Betsy DeVos Will Meet With Men’s Rights Activists to Discuss Campus Rape

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A lot of Trump’s cabinet appointments feel like they were the product of a bet that he couldn’t find the absolute worst person for every job. And maybe none feels quite as ill-matched for her position as Betsy DeVos. This is an education secretary who has no knowledge of or experience with the public school system. Her job is to oversee federal education policy, but her answer to everything—including issues of discrimination—is to leave it up to the states. Her pick to head the department’s civil rights office has a history of complaining about reverse racism. She has straight-up said she doesn’t think her job should exist. Her entire existence would be comical if it weren’t so tragic.

DeVos is a very real threat to the protections her department is designed to offer to students. Her “leave it to the states” mentality and love of voucher programs are dangerous for LGBTQIA students, students with disabilities, and other marginalized groups.

Politico is now reporting that DeVos is setting up meetings on Title IX guidance, which many are seeing as an indication that she plans to roll back Obama-era protections for college sexual assault survivors. Specifically, she’s expected to address the “Dear Colleague Letter” which sets a standard procedure all colleges and universities receiving federal funding must follow when addressing allegations of sexual assault.

Those fears are bolstered by the fact that in addition to groups aimed at supporting survivors and fighting campus rape culture, she’s also meeting with groups that want to limit the rights of survivors.

Among the groups she’s meeting with is SAVE: Stop Abusive and Violent Environments. Despite their misleading name, their actual goal is “working for evidence-based solutions” to end sexual assault, meaning they’re focused on preventing false accusations, not on protecting victims. She’s also meeting with Families Advocating for Campus Equality, an “advocate for equal treatment and due process for those affected by sexual misconduct allegations on campus,” and the National Coalition for Men.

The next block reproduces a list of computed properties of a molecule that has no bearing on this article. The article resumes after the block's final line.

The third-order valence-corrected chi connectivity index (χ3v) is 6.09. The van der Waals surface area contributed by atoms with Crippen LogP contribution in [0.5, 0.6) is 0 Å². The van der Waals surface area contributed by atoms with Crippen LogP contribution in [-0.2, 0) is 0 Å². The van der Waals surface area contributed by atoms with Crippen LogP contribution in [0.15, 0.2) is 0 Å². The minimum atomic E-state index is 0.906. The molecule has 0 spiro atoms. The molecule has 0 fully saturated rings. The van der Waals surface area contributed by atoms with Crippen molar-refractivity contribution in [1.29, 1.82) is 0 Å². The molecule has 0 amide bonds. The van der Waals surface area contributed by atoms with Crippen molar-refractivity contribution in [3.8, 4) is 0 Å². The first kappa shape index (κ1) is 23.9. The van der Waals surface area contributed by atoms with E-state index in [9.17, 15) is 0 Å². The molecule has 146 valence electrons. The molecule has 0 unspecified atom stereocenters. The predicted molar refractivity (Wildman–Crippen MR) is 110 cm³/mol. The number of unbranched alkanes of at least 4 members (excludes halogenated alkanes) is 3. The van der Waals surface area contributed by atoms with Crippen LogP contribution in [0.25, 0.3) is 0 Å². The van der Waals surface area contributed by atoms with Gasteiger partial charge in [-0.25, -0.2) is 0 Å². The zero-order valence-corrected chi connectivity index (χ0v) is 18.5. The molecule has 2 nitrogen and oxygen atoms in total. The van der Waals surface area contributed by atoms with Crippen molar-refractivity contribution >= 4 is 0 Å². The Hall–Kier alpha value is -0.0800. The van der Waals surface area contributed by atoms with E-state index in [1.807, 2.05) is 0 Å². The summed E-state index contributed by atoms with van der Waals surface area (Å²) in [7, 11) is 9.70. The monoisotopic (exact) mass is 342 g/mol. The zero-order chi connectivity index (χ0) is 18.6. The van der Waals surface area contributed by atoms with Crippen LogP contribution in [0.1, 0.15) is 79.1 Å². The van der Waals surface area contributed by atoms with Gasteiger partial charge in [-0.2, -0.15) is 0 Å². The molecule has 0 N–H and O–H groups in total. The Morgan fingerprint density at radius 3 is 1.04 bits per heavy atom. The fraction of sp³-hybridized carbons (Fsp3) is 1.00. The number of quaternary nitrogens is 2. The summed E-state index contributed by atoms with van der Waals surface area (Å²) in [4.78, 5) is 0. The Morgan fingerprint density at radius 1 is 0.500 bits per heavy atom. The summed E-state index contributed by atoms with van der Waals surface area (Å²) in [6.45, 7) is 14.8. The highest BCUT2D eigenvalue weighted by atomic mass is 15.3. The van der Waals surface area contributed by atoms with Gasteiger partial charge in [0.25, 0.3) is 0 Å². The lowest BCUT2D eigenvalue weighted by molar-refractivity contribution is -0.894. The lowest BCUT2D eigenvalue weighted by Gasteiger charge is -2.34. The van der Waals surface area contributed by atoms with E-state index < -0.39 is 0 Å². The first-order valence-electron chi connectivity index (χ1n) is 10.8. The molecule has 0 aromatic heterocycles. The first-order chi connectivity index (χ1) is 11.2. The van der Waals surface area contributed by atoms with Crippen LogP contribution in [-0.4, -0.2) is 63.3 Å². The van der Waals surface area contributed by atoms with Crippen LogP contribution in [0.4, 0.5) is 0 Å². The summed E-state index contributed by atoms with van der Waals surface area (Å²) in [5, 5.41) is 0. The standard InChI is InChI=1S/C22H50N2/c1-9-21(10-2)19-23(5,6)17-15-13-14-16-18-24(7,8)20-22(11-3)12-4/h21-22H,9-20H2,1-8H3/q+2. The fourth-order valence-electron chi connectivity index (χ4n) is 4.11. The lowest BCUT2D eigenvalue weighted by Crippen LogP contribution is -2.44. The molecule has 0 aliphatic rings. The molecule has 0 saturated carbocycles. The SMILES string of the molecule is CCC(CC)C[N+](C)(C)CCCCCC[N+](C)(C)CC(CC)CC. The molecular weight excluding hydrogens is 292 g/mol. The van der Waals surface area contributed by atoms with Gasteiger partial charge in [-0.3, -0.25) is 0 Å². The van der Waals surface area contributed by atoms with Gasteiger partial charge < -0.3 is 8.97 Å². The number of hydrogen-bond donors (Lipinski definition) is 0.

The National Coalition for Men is famous for, among other things, suing the Selective Service in an attempt to extend the military draft to include women, and for supporting the much-hated Republican version of the Violence Against Women Act, which removed protections for LGBTQ people. They are also known to publish the names and pictures of rape and assault survivors, branding them “false accusers.” All of this is in service of their mission to “[raise] awareness about the ways sex discrimination affects men and boys.”

The NCFM is known for arguing that rape and domestic violence are over-reported, and that false rape accusations, combined with a “radical feminist” legal system, poses a real threat to men everywhere. The group’s president has taken the stance that in cases of abuse and assault, “often the woman initiates violence herself.” These are the people Betsy DeVos wants to let influence her decisions on federal standards set to address sexual assault on college campuses.

Because every time we think Betsy Devos can’t be worse for the American education system, she goes ahead and proves us wrong.

(via Broadly, image: Gage Skidmore / Wikimedia Commons)

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Vivian Kane
Vivian Kane (she/her) is the Senior News Editor at The Mary Sue, where she's been writing about politics and entertainment (and all the ways in which the two overlap) since the dark days of late 2016. Born in San Francisco and radicalized in Los Angeles, she now lives in Kansas City, Missouri, where she gets to put her MFA to use covering the local theatre scene. She is the co-owner of The Pitch, Kansas City’s alt news and culture magazine, alongside her husband, Brock Wilbur, with whom she also shares many cats.